I'm so proud of her. She is following my mother's example and getting out and doing things. A new church. A photgraphy class, which lead to a photography group. She is starting to teach a young girl to be a stronger reader. I don't know that she will ever remarry - his retirement was excellent as a VP for a major oil company - but she is giving herself the opportunity to meet people.

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post #8 of 16 (permalink) Old 06-27-2008, 11:54 AM Thread Starter
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Quote:
Originally Posted by October
I also asked myself -- of all the very close friends I've had in my life, was there ever a period when you had to try to be friends with them? Nope, it just happened. I don't think you can force stuff. The best bet would be to be open-minded when people suggest doing stuff, and don't be afraid to suggest stuff yourself. I'm still learning that lesson.
Hmm. I tried that with flatmate and look what happened there. But he probably isn't the right person to ask.

The culture group thing was very disappointing for two reasons - I couldnt relate to the people there and I was too shy to open my mouth regardless. Since then I've been trying to plunk up the courage (and energy!) to try again with the knitting group. I shall try it and see how I get on.

But this isnt just a case of getting out there and meeting people. Its a case of not understanding why I'm so boring and/or unlikable. You never see yourself as others see you of course but when faced with the realisation that someone will only do something with you when theres nothing else worth doing, one begins to realise they have gone wrong somewhere. Bear in mind, flatmate and I used to get on really well so this was quite a shock.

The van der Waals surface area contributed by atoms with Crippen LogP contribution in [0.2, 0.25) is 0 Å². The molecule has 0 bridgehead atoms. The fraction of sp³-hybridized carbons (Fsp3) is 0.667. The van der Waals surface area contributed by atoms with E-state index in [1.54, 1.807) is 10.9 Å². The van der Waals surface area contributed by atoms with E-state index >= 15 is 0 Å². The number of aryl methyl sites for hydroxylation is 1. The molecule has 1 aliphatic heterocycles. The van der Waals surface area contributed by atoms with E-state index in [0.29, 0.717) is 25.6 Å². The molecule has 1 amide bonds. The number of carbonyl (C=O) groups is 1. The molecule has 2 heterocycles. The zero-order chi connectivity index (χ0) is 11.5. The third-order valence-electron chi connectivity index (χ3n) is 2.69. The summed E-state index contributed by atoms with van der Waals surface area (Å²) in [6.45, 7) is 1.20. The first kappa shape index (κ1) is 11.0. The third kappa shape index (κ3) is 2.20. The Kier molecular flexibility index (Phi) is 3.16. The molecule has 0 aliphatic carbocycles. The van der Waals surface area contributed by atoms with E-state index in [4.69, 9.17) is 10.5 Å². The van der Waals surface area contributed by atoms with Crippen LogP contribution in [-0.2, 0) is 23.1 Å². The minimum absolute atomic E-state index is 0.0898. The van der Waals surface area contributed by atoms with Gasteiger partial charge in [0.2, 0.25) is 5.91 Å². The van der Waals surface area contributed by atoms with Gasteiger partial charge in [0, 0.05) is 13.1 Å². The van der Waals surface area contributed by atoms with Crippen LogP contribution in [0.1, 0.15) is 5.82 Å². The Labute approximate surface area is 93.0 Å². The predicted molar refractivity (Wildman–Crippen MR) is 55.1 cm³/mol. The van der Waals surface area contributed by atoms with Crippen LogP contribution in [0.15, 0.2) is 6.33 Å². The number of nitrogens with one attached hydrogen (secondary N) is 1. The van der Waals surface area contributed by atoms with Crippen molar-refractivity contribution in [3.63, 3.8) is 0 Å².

But I dont want this focussed on the darn flatmate - its more a case of whether other people see me in the same light.

"FIV != PTS"
"SENIOR KITTIZENS ROCK! (between naps)"

Allie and Ridley

Toby - waiting at the rainbow bridge (2002-2011)
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post #9 of 16 (permalink) Old 06-27-2008, 02:48 PM
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Originally Posted by melysion
But I dont want this focussed on the darn flatmate - its more a case of whether other people see me in the same light.
I think flatmate is too used to you. He knows nothing will develop relationship-wise so why bother putting any effort into it. I really don't think it is a "you" thing. I think it is a "man" thing.

I cannot think anybody would see you in the same light he sees you. I think not enough other people are seeing you. That is up to you, to get out and involved more. However, were I in your same shoes I think I'd have a terrible time. I wouldn't like trying to make friends out of some group, or at a bar, or at work UNLESS I really connected with them. Most of my good friends were neighbors or classmates with a few I met through related activities like quilting and horses. I don't have many friends, but the friends I do have are true. Quality, not quantity. I am thinking the knitting group may be the 'thing' because everyone there will have that hobby in common.



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post #10 of 16 (permalink) Old 06-27-2008, 10:28 PM
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Always remember: It's their loss.

And just because other people have lower IQ's and rather silly priorities, it does not obligate you to be the same as them. It doesn't obligate you to share their views or think they're right. It doesn't even obligate you to put up with petty crap. A friendship should make you happy. It's not a one sided business!

Maybe try posting online or even on a bulletin board somewhere--"Here's who I am, I'm looking for X person for X activity". Maybe you can find a friend like yourself that way, and it does eliminate the social scene of putting up with idiots to find a non idiot to hit the social scene with!